A speech writer's take on important speeches, and the craft of writing for an audience.
Friday, March 12, 2010
Speech By: Justice Ruth Bader-Ginsburg Title: Lighter Side of Life at the United States Supreme Court Date: March 13, 2009
Location: New England Law, Boston Length (words): 1756
In the wake of President Obama’s public excoriation of the Supreme Court during his State of the Union speech, Chief Justice Roberts waited until this week to issue his own very public reply. In a speech before the University at Alabama law school, Roberts answered a question about that moment from one of the students.
What he apparently found troubling was not the President taking issue with the opinion, “I have no problems with that.” Said the Chief Justice. “On the other hand, there is the issue of the setting, the circumstances and the decorum.”
Intrigued, I went to the Supreme Court Web site, to see if I could find the speech itself posted. It wasn’t. Hopefully it will be in the near future. However, I did find posted there a delightful little talk by Justice Ruth Bader-Ginsburg, at New England Law.
Entitled The Lighter Side of Life at the United States Supreme Court, it is a generous and revealing glimpse into how the court operates, both in legal and social terms. By generous, I mean Justice Ginsburg generously shares her insight into the collegial workings of the court, with her audience.
By generous, I also mean she is generous towards her colleagues on the court, even those who do not share her own legal philosophy. In talking about the fact there are sometimes “sharp differences” over certain issues on the court, she offers this observation: “But through it all, we remain good friends, people who respect each other, and genuinely enjoy each other’s company. In recent terms, we have even managed to agree, unanimously, some 30 to 40 percent of the time. That contrasts with the Court’s 5-4 splits, which last term accounted for about 16 percent of the Court’s decisions. Our mutual respect is only momentarily touched, in most instances, by our sometimes strong disagreements on what the law is.” That unanimous agreement, 40 percent of the time, is something you seldom read about in the press. And it's actually quite remarkable, given the nine strong personalities, each with their own opinion, who occupy the Supreme Court's bench.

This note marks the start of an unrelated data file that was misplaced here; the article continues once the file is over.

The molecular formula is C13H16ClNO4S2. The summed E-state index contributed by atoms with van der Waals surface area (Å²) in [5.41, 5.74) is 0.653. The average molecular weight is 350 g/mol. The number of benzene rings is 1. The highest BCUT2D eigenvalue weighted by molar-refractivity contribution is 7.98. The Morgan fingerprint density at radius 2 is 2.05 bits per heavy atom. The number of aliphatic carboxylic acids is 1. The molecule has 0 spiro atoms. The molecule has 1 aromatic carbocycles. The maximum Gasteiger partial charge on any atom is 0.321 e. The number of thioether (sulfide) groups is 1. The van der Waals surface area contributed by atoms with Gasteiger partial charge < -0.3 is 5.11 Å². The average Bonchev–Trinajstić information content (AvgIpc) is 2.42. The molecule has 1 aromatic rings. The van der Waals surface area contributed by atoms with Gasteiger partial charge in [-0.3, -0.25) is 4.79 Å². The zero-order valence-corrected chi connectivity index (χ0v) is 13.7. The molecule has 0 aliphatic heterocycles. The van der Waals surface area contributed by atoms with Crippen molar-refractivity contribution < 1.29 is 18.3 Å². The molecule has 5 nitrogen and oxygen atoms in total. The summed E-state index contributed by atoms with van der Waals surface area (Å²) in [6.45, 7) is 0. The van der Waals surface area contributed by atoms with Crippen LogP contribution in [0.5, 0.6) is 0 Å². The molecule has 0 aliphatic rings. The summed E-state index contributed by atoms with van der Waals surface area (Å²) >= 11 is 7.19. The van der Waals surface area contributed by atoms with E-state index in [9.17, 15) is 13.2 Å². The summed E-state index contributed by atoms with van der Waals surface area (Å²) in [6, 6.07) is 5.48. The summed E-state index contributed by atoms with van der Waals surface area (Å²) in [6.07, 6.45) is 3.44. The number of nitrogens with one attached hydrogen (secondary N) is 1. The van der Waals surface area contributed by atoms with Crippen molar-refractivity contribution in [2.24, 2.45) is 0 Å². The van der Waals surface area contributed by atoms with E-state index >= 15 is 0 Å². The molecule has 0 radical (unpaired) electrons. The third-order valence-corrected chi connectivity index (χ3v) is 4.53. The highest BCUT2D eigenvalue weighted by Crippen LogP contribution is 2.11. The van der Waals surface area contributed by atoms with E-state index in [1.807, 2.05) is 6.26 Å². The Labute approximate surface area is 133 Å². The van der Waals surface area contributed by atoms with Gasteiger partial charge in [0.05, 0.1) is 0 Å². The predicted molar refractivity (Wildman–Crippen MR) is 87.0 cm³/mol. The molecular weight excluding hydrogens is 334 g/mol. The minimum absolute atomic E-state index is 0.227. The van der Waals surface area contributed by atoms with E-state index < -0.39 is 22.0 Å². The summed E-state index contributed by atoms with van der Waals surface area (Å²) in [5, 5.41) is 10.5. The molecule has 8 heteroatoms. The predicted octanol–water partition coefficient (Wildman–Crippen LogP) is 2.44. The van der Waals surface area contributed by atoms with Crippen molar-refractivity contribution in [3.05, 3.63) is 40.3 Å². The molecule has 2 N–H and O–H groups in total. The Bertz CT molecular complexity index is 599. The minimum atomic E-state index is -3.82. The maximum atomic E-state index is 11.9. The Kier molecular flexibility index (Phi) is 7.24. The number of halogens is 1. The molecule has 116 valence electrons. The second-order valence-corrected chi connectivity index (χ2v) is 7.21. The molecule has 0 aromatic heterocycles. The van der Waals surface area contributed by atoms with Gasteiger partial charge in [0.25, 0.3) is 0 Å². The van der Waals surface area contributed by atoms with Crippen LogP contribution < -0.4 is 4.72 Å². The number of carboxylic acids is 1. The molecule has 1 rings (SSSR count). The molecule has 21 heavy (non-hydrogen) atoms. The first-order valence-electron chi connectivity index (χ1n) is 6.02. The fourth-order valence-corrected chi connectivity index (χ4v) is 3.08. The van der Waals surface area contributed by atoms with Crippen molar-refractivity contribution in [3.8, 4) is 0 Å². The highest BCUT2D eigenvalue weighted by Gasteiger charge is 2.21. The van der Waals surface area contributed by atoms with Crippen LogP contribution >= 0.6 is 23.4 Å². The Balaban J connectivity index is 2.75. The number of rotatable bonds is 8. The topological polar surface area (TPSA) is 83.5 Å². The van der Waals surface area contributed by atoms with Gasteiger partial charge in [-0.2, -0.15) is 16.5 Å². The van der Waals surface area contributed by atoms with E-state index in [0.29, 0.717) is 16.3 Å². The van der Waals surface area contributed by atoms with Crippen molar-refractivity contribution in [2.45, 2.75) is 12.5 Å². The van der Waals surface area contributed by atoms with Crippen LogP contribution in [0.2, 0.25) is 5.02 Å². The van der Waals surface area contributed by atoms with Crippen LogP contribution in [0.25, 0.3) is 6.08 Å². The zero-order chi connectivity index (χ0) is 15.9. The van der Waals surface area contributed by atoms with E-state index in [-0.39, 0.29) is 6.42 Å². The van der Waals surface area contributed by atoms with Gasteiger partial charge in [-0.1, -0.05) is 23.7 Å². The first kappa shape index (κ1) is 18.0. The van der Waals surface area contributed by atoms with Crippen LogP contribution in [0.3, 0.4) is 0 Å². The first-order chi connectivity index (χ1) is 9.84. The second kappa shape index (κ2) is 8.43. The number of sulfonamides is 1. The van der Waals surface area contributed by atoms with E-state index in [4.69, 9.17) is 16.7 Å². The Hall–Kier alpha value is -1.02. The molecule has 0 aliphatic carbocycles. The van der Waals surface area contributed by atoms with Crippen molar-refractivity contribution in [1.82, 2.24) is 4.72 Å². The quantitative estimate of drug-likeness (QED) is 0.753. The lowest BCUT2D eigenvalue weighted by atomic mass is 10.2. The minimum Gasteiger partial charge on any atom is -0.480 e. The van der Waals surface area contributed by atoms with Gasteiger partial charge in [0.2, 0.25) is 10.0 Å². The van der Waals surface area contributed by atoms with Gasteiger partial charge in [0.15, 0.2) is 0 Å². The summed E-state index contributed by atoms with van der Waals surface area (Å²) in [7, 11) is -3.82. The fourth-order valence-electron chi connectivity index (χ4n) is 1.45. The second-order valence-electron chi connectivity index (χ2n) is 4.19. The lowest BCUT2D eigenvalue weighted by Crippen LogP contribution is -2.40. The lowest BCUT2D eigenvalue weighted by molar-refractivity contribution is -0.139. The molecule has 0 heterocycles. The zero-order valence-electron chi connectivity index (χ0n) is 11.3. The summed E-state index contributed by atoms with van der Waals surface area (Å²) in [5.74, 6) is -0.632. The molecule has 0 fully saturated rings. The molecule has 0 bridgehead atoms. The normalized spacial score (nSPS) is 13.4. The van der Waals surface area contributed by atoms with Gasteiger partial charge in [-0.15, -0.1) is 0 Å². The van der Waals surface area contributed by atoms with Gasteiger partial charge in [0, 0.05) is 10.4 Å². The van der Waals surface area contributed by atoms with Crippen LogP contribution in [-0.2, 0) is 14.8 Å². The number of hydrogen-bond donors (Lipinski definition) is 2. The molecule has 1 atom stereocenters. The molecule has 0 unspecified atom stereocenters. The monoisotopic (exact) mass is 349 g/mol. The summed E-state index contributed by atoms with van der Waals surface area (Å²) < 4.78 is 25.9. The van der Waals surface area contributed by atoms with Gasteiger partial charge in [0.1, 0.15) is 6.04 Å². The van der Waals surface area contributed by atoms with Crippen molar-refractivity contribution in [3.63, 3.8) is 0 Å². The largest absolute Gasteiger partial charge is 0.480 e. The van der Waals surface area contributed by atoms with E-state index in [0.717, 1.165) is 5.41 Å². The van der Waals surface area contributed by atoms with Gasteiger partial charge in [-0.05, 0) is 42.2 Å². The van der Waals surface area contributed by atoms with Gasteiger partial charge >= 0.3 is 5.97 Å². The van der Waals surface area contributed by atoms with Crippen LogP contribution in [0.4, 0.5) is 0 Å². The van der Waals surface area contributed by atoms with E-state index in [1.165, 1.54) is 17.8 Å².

She goes on to add this important note about how she and her colleagues view their function: “All of us appreciate that the institution we serve is far more important than the particular individuals who compose the Court’s bench at any given time.”
While any Supreme Court Justice is likely to enjoy the rapt attention of any law school audience, her speech pays due attention to the essentials of a good speech. She engages her audience. “My aim is to describe not the Court’s heavy work, but the lighter side of life in our Marble Palace.”
She also avoids the “Ninth letter syndrome,” using "I" only 17 times, less than one percent of the time, while using the collective “we” and “our” almost twice that often. She is obviously working hard to establish a shared identification with her audience. This is an especially critical consideration in this case. When listening to a Supreme Court Justice speak, even a room full of lawyers must know that few, if any of them, will ever even be considered for elevation to such high station.
That Justice Ginsburg successfully navigates this chasm between her audience and herself, with grace, and a touch of gentle humor, is much to her credit. And, perhaps, her speech writer’s.
It is a speech heavy on the human side of the court, far less on the legal. I hope you will read, and, enjoy it, as I did.
And, if you want to know even more about how the court works, from the perspective of an insider, I highly recommend Chief Justice William Rehnquist’s book - The Supreme Court.
A veteran writer, researcher and lecturer, with more than 25 years experience in politics, political communications, and public relations. I’ve studied speech writing at NYU, and authored a number of published articles on the practice of lobbying as well as topics in American history.
My lecture on the War of 1812: 1812 – Uncle Sam’s First War, is now a lecture in the New York Speakers in the Humanities bicentennial commemoration series.